TUSCALOOSA, Ala. -- It was a night for those who love and celebrate college football history.
|Nick Saban, who defeats Joe Paterno, says 'he's the kind of coach that all of us young coaches aspire to be.' (AP)|
• The ageless Joe Paterno, Division I-A football's all-time winner (with 395 victories) who will turn 84 years old in December, walked the sidelines of Bryant-Denny probably for the last time. Saturday night's Penn State-Alabama game, the 14th in the series, came 28 years after Paterno coached his last game against his friend Paul "Bear" Bryant in 1982.
"Somebody asked me if I thought I had coached against Coach Paterno for the last time," said Alabama coach Nick Saban. "Somebody asked me that 15 years ago when I was at Michigan State. And he's still here."
• The pre-game photo was one for the scrapbook: Saban, coach of the defending national champions, stood with Paterno and former Florida State coach Bobby Bowden, who was invited to the game. Bowden, second to Paterno on the wins list, is a native of Birmingham and had not been in this stadium as a fan since 1948, the year he was being recruited to Alabama as a high school senior.
"I'm just here to give Joe a hard time," said Bowden, who turns 81 in November. "He's not a spring chicken like me."
"To have those three coaches together on our field was something really special," said Alabama quarterback Greg McElroy, whose mother graduated from Florida State, so he sought out Bowden before the game.
• Alabama fans can be a rowdy bunch, especially when an SEC opponent comes to town. In fact, Saban had encouraged his own fans not to boo out of respect for Paterno. The request was not necessary. Alabama fans have always had a soft spot in their collective heart for Paterno, who greatly admired Bryant. You couldn't have found two men with more opposite backgrounds. Bryant was a poor boy from Arkansas. Paterno was an Italian kid from Brooklyn. But both became the very best at what they did. Paterno received a standing ovation as he went to the locker room at halftime.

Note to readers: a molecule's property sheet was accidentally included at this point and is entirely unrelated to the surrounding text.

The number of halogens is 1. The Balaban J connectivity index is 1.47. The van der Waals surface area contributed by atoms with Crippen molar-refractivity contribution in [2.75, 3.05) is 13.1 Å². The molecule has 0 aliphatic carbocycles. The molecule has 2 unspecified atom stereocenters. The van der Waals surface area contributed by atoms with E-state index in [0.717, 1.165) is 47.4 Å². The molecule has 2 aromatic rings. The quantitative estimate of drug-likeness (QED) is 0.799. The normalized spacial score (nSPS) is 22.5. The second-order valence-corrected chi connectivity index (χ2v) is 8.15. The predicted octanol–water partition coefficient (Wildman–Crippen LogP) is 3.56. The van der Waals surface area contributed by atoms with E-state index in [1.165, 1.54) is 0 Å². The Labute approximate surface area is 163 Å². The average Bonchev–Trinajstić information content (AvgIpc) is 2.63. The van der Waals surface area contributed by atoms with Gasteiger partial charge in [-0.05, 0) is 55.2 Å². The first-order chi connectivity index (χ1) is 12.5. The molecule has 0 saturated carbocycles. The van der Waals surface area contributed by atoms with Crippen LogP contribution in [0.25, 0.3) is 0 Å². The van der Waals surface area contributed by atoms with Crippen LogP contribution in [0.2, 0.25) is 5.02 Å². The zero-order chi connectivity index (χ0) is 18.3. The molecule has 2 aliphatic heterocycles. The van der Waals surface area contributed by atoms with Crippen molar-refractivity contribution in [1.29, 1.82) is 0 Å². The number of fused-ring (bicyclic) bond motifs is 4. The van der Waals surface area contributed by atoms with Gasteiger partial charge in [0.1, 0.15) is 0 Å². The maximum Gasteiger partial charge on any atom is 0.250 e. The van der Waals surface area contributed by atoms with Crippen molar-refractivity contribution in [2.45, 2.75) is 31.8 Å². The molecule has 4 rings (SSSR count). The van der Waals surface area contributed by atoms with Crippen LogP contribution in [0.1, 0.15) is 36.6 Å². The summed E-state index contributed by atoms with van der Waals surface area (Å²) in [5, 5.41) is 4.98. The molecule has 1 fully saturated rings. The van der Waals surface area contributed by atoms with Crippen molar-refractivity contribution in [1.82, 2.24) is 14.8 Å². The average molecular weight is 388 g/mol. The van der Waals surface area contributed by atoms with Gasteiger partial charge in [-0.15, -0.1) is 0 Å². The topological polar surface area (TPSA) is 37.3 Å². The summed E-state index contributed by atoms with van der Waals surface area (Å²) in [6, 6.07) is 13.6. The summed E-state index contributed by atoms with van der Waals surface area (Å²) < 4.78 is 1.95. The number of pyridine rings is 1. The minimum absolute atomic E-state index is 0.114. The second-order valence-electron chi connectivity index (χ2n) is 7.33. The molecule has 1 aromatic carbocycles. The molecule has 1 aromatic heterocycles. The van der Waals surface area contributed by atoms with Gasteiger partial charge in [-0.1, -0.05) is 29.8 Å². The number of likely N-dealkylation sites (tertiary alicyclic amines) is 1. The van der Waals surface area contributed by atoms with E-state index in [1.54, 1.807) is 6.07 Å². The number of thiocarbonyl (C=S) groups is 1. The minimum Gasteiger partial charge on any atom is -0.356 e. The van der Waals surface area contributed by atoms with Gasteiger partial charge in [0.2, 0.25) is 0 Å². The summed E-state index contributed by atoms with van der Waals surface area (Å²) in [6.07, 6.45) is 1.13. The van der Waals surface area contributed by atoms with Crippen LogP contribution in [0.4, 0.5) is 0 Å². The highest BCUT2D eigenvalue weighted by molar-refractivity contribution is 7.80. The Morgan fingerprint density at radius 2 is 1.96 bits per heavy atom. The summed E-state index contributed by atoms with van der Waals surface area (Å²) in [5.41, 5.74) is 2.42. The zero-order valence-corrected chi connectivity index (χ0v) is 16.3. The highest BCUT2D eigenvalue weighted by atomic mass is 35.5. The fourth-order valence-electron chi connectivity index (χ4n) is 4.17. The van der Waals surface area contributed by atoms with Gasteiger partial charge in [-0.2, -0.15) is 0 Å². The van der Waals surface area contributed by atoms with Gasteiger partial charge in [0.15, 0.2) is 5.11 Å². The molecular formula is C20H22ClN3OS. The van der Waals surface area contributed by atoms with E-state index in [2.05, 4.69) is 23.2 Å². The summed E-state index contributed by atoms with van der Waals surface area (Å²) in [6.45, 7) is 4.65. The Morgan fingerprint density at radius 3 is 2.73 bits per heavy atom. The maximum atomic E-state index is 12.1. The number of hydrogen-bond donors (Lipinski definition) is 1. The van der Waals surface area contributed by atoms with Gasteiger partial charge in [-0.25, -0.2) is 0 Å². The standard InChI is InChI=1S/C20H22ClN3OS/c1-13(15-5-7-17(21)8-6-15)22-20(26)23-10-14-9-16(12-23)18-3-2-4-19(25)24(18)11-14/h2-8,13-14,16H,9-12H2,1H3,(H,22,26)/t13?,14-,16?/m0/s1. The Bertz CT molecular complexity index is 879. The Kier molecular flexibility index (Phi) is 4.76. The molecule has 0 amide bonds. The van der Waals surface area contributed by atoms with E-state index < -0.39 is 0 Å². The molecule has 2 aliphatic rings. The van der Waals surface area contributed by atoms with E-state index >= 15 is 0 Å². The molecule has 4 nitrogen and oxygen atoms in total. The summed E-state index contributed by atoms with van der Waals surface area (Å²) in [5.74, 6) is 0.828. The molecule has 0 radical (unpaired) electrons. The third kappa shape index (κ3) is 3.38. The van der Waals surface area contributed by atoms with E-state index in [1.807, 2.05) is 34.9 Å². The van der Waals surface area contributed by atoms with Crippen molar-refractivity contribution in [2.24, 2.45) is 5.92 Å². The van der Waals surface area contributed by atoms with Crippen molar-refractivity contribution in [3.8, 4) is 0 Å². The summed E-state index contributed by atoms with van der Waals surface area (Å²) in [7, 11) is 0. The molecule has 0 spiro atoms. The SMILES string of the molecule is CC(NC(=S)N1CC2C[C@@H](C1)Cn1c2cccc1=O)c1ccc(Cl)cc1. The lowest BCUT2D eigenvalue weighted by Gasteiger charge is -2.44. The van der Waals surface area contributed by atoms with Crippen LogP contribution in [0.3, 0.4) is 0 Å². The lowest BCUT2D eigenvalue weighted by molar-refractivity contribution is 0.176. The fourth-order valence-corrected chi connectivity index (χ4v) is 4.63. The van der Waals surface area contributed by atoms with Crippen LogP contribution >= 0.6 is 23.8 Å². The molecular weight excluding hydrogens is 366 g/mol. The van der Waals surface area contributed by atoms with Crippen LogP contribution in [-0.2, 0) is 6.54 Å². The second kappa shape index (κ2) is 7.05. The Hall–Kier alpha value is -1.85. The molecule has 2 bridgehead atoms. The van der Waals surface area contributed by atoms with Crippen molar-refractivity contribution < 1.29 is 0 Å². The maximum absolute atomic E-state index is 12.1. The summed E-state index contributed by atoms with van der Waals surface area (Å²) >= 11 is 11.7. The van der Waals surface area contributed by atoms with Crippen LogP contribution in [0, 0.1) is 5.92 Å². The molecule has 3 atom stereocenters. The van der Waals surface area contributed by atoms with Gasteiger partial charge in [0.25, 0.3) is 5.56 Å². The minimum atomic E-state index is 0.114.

• Paterno was 0-4 against the Bear, including a 14-7 loss for the 1978 national championship in the Sugar Bowl.
"The Alabama people know what a great football coach is supposed to look like because they had the Bear for 25 years," said Bowden, who considered Bryant a mentor and almost left Florida State for Alabama in 1987. "There ain't many like Joe."
|More on PSU-Alabama|
Saban seconded that.
"I don't consider myself a young coach but relative to Coach Paterno I guess I am," Saban said. "But he's the kind of coach that all of us young coaches aspire to be."
• And if that trip down memory lane wasn't enough for the 101,821 who came out on a muggy night there was this: Sept. 11 will always be a significant date on the American calendar for obvious reasons. But it is also Bear Bryant's birthday. He would have been 97 years old.
And just so you'll know, he was here. He'll always be here.
Now once the game started the time for nostalgia was over. Alabama had another BCS title to pursue. And the Crimson Tide was simply overwhelming in their athleticism and efficiency in a 24-3 victory. Alabama compiled 409 yards of offense in only 58 plays (7.8 yards per play), while the defense held Penn State to only 283 yards and forced three turnovers.